Google announced in July that it would begin distributing its Project Ara MDK to developers, so they could get started developing modules for the phone. What we didn’t know was how regular consumers would acquire new modules for their device once they decided to upgrade their smartphone.
According to a Q&A session with Paul Eremenko, head of Project Ara at Google, the company plans to create a store where anyone can create and sell Ara modules. In the same vein, all modules will be rated and reviewed by users, and users will be able to view the best rated modules in the store.
“Anybody can create a module per the specifications of the developer’s kit and put it in the Ara module marketplace, which is analogous to the Google Play Store, and sell directly to consumers,” PC World quotes Eremenko as saying while visiting Purdue University.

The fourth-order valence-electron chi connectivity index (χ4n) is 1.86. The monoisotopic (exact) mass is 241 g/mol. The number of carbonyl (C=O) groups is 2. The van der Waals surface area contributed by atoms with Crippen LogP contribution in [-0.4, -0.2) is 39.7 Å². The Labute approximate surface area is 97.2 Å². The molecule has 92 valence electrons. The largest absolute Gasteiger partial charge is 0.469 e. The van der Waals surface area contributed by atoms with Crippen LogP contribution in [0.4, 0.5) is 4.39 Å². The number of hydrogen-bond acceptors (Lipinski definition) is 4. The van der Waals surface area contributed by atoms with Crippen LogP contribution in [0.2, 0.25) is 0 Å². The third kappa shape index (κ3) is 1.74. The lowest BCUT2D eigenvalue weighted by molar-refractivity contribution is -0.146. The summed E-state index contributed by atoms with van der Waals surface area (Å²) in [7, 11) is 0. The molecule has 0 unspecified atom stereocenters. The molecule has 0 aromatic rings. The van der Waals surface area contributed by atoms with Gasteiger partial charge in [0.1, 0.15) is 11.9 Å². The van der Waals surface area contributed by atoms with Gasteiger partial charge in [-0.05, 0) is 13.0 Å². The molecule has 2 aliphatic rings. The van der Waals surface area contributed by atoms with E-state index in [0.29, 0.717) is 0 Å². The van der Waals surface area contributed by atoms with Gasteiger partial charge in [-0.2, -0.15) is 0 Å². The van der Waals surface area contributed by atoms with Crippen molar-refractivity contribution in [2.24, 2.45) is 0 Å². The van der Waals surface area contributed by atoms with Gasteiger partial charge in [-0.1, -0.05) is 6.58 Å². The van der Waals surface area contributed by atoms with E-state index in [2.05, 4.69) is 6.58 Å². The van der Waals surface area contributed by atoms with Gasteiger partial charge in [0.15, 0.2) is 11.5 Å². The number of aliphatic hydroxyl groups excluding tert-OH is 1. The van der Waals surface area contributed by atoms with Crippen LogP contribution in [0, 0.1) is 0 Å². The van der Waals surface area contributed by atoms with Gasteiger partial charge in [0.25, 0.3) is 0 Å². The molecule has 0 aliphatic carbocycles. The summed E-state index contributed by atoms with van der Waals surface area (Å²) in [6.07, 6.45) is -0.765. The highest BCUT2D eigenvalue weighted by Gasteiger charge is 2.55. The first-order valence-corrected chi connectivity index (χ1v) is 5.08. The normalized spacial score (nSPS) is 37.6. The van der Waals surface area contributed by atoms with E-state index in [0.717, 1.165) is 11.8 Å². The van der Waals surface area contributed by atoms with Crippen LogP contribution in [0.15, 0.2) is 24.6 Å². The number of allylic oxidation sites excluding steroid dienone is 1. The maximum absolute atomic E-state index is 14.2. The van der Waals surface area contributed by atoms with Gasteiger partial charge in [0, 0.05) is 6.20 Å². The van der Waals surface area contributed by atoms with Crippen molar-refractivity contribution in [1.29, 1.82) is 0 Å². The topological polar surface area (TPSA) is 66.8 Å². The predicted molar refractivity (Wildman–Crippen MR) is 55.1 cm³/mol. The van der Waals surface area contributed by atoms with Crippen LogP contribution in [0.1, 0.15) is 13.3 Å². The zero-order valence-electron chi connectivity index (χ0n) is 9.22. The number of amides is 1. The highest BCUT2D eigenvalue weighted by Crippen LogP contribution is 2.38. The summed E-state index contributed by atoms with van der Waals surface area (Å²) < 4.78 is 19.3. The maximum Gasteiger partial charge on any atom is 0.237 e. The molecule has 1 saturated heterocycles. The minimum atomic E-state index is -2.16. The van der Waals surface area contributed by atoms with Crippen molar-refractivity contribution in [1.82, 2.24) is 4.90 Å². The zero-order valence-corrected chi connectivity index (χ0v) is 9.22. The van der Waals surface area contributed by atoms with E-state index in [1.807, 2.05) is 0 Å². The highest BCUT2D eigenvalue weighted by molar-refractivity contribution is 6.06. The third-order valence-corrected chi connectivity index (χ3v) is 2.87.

Project Ara is still very much in the development stages and Eremenko says Google still has two more prototypes to make before it goes to market with a pilot, which will be in 2015. However, the goal is to ultimately reduce the amount of time it takes to develop, build, and release a new smartphone by making all of the components hot-swappable. With Ara, users can upgrade or switch out everything except for the display and the CPU without even turning the phone off.
In September, Giulio Minott of Phonebloks, a collaborative partner of Project Ara, revealed that a prototype would be unveiled in December and that Ara devices would run on a modified version of Android Lollipop. This will be developed in collaboration with Linaro.